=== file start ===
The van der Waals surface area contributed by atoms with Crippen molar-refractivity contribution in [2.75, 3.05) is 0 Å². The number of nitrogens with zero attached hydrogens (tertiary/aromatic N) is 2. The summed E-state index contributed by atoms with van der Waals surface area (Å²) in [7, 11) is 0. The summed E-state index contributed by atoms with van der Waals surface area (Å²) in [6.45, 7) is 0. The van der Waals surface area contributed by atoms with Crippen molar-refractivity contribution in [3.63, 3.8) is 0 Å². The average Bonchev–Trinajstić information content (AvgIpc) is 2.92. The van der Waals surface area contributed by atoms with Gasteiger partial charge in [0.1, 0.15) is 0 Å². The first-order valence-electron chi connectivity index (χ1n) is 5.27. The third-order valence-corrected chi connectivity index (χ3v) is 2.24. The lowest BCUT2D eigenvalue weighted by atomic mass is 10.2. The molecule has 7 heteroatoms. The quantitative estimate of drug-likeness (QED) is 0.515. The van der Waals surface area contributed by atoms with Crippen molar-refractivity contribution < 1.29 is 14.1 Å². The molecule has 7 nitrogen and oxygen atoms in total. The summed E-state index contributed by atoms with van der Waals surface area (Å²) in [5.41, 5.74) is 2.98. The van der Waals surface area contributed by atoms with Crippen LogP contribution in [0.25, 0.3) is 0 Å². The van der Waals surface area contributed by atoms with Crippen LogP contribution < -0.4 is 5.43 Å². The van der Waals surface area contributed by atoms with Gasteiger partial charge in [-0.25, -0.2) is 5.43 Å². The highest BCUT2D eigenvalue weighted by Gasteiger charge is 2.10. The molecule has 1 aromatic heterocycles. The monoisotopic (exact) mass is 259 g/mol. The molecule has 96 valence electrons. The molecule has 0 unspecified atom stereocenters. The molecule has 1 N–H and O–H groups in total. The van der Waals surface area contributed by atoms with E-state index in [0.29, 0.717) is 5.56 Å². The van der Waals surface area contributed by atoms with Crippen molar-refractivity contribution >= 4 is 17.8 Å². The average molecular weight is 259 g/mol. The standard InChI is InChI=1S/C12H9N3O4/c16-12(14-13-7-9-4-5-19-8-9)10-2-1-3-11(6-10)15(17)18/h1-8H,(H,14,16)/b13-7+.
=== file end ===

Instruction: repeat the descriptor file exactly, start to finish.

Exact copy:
The van der Waals surface area contributed by atoms with Crippen molar-refractivity contribution in [2.75, 3.05) is 0 Å². The number of nitrogens with zero attached hydrogens (tertiary/aromatic N) is 2. The summed E-state index contributed by atoms with van der Waals surface area (Å²) in [7, 11) is 0. The summed E-state index contributed by atoms with van der Waals surface area (Å²) in [6.45, 7) is 0. The van der Waals surface area contributed by atoms with Crippen molar-refractivity contribution in [3.63, 3.8) is 0 Å². The average Bonchev–Trinajstić information content (AvgIpc) is 2.92. The van der Waals surface area contributed by atoms with Gasteiger partial charge in [0.1, 0.15) is 0 Å². The first-order valence-electron chi connectivity index (χ1n) is 5.27. The third-order valence-corrected chi connectivity index (χ3v) is 2.24. The lowest BCUT2D eigenvalue weighted by atomic mass is 10.2. The molecule has 7 heteroatoms. The quantitative estimate of drug-likeness (QED) is 0.515. The van der Waals surface area contributed by atoms with Crippen molar-refractivity contribution < 1.29 is 14.1 Å². The molecule has 7 nitrogen and oxygen atoms in total. The summed E-state index contributed by atoms with van der Waals surface area (Å²) in [5.41, 5.74) is 2.98. The van der Waals surface area contributed by atoms with Crippen LogP contribution in [0.25, 0.3) is 0 Å². The van der Waals surface area contributed by atoms with Crippen LogP contribution < -0.4 is 5.43 Å². The van der Waals surface area contributed by atoms with Gasteiger partial charge in [-0.25, -0.2) is 5.43 Å². The highest BCUT2D eigenvalue weighted by Gasteiger charge is 2.10. The molecule has 1 aromatic heterocycles. The monoisotopic (exact) mass is 259 g/mol. The molecule has 96 valence electrons. The molecule has 0 unspecified atom stereocenters. The molecule has 1 N–H and O–H groups in total. The van der Waals surface area contributed by atoms with E-state index in [0.29, 0.717) is 5.56 Å². The van der Waals surface area contributed by atoms with Crippen molar-refractivity contribution >= 4 is 17.8 Å². The average molecular weight is 259 g/mol. The standard InChI is InChI=1S/C12H9N3O4/c16-12(14-13-7-9-4-5-19-8-9)10-2-1-3-11(6-10)15(17)18/h1-8H,(H,14,16)/b13-7+.